The Scottish Government needs a new mechanism from which to borrow in large quantities, as it still could not afford to lend substantial sums directly from a Scottish National Investment Bank. This means that we will need to create so-called 'special purpose vehicles' to make that investment. A special purpose vehicle is a company set up to carry out one specific task but designed so that the finances are self-contained and do not bring any risk to anyone else. Generally, they are some form of limited company which means that if the project they are set up to carry out goes wrong, they do not bring down a parent company (or in this case, the nation's public finances).
This can only be done in circumstances where a project can be financially self-sufficient, either because it is income-generating or because it provides paid-for services to government via long-term contracts. An example of the former would be a national housing company which could borrow to invest in housing and repay the investment through rental income; or a national energy company which does the same by building profit-making, energy generating infrastructure to repay loans. The latter might be a national childcare company which could invest heavily in creating really high-quality childcare facilities and employ more first-rate child carers with the Scottish Government paying it to provide this infrastructure and those services over an extended period.
But there have been very bad experiences with attempts to create structures which take government spending 'off the books’, the most famous being the Private Finance Initiative. They have been incredibly inefficient and in many cases at least borderline corrupt. This is because they were largely created and run in secret by the financial industry for the financial industry (and this in the first half of the last decade, during which we now know the financial industry was totally out of control). They also lacked transparency and had little public interest represented in their governance (the structures through which they were run).
To remedy this, it is suggested that a new special purpose vehicle be developed: a 'national mutual company'. These would be private sector companies and so could borrow without limit. But they would be collectively owned and governed democratically. The best way to do this would be to constitute them so that every Scottish citizen would hold one non-tradeable share. This would give the people of Scotland collectively the legal ownership of the company and the democratic right to make decisions about that company. They would also be eligible for dividends from profits (a payment to all citizens from the profits of their national mutual companies). However, as company law is reserved to Westminster it is possible that this model would be blocked. If so, they should be set up with a constitution which behaved exactly as if all Scottish citizens were shareholders with a right for them to vote at the AGM and to still receive dividends.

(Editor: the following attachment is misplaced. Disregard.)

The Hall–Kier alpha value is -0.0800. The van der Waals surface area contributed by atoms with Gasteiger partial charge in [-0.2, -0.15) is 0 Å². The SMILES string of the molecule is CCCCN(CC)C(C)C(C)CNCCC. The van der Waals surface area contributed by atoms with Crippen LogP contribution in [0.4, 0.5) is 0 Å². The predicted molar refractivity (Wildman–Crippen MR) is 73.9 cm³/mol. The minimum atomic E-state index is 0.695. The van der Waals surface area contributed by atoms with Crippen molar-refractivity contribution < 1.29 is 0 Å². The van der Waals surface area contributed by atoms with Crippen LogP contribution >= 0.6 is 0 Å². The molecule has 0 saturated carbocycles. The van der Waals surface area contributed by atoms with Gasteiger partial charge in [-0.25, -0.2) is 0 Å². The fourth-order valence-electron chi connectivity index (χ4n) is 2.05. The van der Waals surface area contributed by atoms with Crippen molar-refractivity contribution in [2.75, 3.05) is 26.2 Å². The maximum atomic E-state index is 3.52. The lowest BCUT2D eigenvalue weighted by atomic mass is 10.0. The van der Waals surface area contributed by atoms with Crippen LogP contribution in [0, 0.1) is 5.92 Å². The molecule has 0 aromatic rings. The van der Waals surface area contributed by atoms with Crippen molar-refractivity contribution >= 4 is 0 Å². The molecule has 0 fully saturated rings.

These companies would then be limited only by their own business plan—as long as a business model is established that enables them to finance their activities, they would be unlimited in terms of how much investment they make. But they might also have an added bonus by genuinely engaging the wider population in major business decisions and in understanding and being interested in the governance of these large businesses. This could be a radical step in democratising the economy.